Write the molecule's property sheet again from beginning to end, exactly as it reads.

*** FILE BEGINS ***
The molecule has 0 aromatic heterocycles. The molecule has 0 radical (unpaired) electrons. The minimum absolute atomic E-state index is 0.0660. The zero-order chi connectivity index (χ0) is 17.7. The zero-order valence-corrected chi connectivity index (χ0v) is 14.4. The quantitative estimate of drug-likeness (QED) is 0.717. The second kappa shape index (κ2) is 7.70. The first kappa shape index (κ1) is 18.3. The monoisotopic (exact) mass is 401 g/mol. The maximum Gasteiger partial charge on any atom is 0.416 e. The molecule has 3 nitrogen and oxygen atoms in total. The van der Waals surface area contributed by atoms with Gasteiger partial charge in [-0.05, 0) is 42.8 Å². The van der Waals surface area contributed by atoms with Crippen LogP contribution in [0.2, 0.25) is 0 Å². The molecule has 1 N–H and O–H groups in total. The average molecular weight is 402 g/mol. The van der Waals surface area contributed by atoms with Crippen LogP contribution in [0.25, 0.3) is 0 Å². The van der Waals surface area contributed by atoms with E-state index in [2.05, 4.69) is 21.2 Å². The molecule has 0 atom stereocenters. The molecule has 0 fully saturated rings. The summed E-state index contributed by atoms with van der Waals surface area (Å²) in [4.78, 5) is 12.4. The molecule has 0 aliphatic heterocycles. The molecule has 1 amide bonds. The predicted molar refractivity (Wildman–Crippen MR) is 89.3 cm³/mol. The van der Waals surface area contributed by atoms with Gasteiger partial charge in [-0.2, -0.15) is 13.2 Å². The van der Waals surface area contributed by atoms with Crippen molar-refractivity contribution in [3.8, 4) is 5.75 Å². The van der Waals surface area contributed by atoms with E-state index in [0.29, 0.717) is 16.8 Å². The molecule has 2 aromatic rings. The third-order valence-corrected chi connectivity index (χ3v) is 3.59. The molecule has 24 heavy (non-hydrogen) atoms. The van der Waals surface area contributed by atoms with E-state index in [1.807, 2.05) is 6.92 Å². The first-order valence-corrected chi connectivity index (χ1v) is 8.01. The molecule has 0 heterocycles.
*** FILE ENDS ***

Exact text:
The molecule has 0 aromatic heterocycles. The molecule has 0 radical (unpaired) electrons. The minimum absolute atomic E-state index is 0.0660. The zero-order chi connectivity index (χ0) is 17.7. The zero-order valence-corrected chi connectivity index (χ0v) is 14.4. The quantitative estimate of drug-likeness (QED) is 0.717. The second kappa shape index (κ2) is 7.70. The first kappa shape index (κ1) is 18.3. The monoisotopic (exact) mass is 401 g/mol. The maximum Gasteiger partial charge on any atom is 0.416 e. The molecule has 3 nitrogen and oxygen atoms in total. The van der Waals surface area contributed by atoms with Gasteiger partial charge in [-0.05, 0) is 42.8 Å². The van der Waals surface area contributed by atoms with Crippen LogP contribution in [0.2, 0.25) is 0 Å². The molecule has 1 N–H and O–H groups in total. The average molecular weight is 402 g/mol. The van der Waals surface area contributed by atoms with Crippen LogP contribution in [0.25, 0.3) is 0 Å². The van der Waals surface area contributed by atoms with E-state index in [2.05, 4.69) is 21.2 Å². The molecule has 0 atom stereocenters. The molecule has 0 fully saturated rings. The summed E-state index contributed by atoms with van der Waals surface area (Å²) in [4.78, 5) is 12.4. The molecule has 0 aliphatic heterocycles. The molecule has 1 amide bonds. The predicted molar refractivity (Wildman–Crippen MR) is 89.3 cm³/mol. The van der Waals surface area contributed by atoms with Gasteiger partial charge in [-0.2, -0.15) is 13.2 Å². The van der Waals surface area contributed by atoms with Crippen molar-refractivity contribution in [3.8, 4) is 5.75 Å². The van der Waals surface area contributed by atoms with E-state index in [0.29, 0.717) is 16.8 Å². The molecule has 2 aromatic rings. The third-order valence-corrected chi connectivity index (χ3v) is 3.59. The molecule has 24 heavy (non-hydrogen) atoms. The van der Waals surface area contributed by atoms with E-state index in [1.807, 2.05) is 6.92 Å². The first-order valence-corrected chi connectivity index (χ1v) is 8.01. The molecule has 0 heterocycles.